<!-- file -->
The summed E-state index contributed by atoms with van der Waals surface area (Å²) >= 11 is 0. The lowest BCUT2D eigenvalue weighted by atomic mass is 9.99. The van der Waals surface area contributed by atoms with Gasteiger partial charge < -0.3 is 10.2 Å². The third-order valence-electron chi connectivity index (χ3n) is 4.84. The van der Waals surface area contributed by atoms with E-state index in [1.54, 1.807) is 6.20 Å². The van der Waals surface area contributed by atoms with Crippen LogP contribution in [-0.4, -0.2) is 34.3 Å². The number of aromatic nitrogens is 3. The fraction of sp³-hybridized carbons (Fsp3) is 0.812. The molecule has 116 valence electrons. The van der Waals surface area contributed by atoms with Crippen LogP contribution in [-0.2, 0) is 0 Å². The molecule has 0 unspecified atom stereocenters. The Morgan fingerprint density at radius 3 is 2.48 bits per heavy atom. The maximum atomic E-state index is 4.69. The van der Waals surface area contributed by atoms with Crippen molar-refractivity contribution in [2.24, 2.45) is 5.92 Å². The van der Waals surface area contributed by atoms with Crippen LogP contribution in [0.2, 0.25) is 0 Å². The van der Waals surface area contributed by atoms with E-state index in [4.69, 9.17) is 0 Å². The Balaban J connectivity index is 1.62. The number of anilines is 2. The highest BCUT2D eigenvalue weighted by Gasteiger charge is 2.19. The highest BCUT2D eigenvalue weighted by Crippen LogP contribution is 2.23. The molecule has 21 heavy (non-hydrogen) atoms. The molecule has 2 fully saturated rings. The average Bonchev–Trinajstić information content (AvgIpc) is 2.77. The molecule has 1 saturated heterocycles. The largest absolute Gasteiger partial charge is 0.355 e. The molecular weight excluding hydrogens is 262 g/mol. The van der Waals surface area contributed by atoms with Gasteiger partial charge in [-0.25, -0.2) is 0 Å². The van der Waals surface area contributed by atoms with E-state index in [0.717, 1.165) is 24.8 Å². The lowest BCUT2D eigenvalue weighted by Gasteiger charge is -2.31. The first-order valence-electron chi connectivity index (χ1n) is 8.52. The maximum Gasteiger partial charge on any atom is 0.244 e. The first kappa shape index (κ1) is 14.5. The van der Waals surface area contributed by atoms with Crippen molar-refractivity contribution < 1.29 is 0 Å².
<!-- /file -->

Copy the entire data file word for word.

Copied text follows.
The summed E-state index contributed by atoms with van der Waals surface area (Å²) >= 11 is 0. The lowest BCUT2D eigenvalue weighted by atomic mass is 9.99. The van der Waals surface area contributed by atoms with Gasteiger partial charge < -0.3 is 10.2 Å². The third-order valence-electron chi connectivity index (χ3n) is 4.84. The van der Waals surface area contributed by atoms with E-state index in [1.54, 1.807) is 6.20 Å². The van der Waals surface area contributed by atoms with Crippen LogP contribution in [-0.4, -0.2) is 34.3 Å². The number of aromatic nitrogens is 3. The fraction of sp³-hybridized carbons (Fsp3) is 0.812. The molecule has 116 valence electrons. The van der Waals surface area contributed by atoms with Crippen LogP contribution in [-0.2, 0) is 0 Å². The molecule has 0 unspecified atom stereocenters. The Morgan fingerprint density at radius 3 is 2.48 bits per heavy atom. The maximum atomic E-state index is 4.69. The van der Waals surface area contributed by atoms with Crippen molar-refractivity contribution in [2.24, 2.45) is 5.92 Å². The van der Waals surface area contributed by atoms with Crippen LogP contribution in [0.2, 0.25) is 0 Å². The van der Waals surface area contributed by atoms with E-state index in [4.69, 9.17) is 0 Å². The Balaban J connectivity index is 1.62. The number of anilines is 2. The highest BCUT2D eigenvalue weighted by Gasteiger charge is 2.19. The highest BCUT2D eigenvalue weighted by Crippen LogP contribution is 2.23. The molecule has 21 heavy (non-hydrogen) atoms. The molecule has 2 fully saturated rings. The average Bonchev–Trinajstić information content (AvgIpc) is 2.77. The molecule has 1 saturated heterocycles. The largest absolute Gasteiger partial charge is 0.355 e. The molecular weight excluding hydrogens is 262 g/mol. The van der Waals surface area contributed by atoms with Gasteiger partial charge in [-0.25, -0.2) is 0 Å². The van der Waals surface area contributed by atoms with E-state index in [0.717, 1.165) is 24.8 Å². The lowest BCUT2D eigenvalue weighted by Gasteiger charge is -2.31. The first-order valence-electron chi connectivity index (χ1n) is 8.52. The maximum Gasteiger partial charge on any atom is 0.244 e. The first kappa shape index (κ1) is 14.5. The van der Waals surface area contributed by atoms with Crippen molar-refractivity contribution < 1.29 is 0 Å².